Cray has been awarded a contract to build a phenomenally powerful supercomputing system for the United States National Nuclear Security Administration (NNSA), a system that will run simulations on the country's stockpile of nuclear weapons.
The new system is called Trinity and will be housed at the Los Alamos Metropolis Computing Centre, the agency announced late Friday.
NNSA said Trinity will be an Intel-based supercomputer that provides at least eight times greater application performance than the present Cielo machine.
Cielo, which became operational in 2011, provides 1.37 peta floating point operations per second (FLOPS) performance. The AMD Opteron-processor based supercomputer boasts 8,944 compute nodes and 143,104 cores in total and is housed in 96 cabinets.
NNSA and the National Energy Research Scientific Computing Centre earlier this year asked the market [doc] for a supercomputer that would provide up to 30 petaflop/s of performance, using Intel Xeon Haswell and possibly Knights Landing processors, with advanced power management to reduce electricity consumption and heat generation.
Trinity looks set to use burst buffer cacheing in its storage system and will use several petabytes of solid-state memory to improve the 1 to 2 terabyte-per-second performance of its disc subsystem to closer to 10.
One petaflop is one quadrillion floating point operations per second. If Trinity hits its performance targets it would make it one of world's fastest, if not absolutely the quickest system in the world. It is rated at a maximum of 15 megawatts of power consumption.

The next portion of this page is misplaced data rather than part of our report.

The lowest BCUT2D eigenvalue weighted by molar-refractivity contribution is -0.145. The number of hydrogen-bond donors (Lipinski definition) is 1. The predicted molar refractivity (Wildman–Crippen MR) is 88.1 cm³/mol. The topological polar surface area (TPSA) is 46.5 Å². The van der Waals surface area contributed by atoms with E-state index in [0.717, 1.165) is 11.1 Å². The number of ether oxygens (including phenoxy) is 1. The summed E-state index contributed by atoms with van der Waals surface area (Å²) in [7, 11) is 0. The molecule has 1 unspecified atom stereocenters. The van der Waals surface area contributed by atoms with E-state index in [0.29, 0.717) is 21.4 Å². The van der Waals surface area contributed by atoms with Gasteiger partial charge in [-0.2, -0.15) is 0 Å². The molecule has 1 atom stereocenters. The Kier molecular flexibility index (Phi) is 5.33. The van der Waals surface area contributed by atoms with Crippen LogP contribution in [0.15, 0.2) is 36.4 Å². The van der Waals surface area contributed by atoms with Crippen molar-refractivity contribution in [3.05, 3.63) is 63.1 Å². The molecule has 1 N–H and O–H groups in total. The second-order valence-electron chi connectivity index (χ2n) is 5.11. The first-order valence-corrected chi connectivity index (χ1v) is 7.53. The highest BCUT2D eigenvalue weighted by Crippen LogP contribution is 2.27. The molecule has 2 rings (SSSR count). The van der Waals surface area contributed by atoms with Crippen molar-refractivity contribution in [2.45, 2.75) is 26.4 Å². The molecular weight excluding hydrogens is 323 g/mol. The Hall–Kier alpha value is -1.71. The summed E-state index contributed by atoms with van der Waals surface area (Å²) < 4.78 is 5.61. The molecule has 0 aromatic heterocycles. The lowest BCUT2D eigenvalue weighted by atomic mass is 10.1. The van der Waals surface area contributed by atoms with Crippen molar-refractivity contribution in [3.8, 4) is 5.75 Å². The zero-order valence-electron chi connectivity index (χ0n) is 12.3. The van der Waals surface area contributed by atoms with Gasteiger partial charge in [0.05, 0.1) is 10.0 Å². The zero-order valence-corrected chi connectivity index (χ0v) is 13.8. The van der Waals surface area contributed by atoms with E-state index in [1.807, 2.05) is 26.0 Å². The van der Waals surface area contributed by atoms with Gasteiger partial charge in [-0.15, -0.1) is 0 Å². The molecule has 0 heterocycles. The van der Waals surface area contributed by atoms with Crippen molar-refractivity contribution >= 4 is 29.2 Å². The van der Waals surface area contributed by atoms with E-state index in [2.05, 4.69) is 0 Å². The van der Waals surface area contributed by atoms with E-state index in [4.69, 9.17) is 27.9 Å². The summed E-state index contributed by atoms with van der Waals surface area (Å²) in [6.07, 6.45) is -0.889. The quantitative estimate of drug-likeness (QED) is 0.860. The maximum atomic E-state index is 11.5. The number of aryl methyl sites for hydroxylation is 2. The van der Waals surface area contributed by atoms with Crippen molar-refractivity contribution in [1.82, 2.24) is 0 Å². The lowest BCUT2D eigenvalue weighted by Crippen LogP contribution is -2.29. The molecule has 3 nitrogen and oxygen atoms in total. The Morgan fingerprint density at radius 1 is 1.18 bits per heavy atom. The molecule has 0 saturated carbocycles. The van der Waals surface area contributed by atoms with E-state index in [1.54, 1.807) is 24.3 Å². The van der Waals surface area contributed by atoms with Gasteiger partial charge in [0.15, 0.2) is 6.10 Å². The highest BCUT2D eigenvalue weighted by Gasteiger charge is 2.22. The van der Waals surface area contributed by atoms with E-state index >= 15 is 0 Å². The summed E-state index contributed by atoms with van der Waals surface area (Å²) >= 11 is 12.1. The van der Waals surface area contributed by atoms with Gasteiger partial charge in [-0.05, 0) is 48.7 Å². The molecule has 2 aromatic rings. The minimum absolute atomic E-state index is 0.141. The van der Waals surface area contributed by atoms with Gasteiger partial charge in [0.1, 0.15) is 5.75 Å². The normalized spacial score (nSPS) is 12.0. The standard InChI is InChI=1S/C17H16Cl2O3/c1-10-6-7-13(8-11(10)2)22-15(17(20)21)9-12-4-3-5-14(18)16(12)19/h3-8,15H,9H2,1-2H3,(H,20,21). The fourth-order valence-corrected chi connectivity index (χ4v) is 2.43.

In comparison, the Chinese MilkyWay-2 (TianHe-2) is currently the fastest supercomputer in the world, taking the number one spot on the June 2014 TOP 500 list with 33.86 petaflop/s, according to the standard LinPack benchmark. It consumes 17MW of power.
Australian National University's Fujitsu-built supercomputer for the National Computational Infrastructure is able to process 978.6 teraflop/s.
The new contract is worth US$174 million (A$185.3 million) to Cray, which will delivery Trinity by the middle of next year. Trinity is expected to be operational by the first quarter of 2016, and run a UNIX-like operating system.
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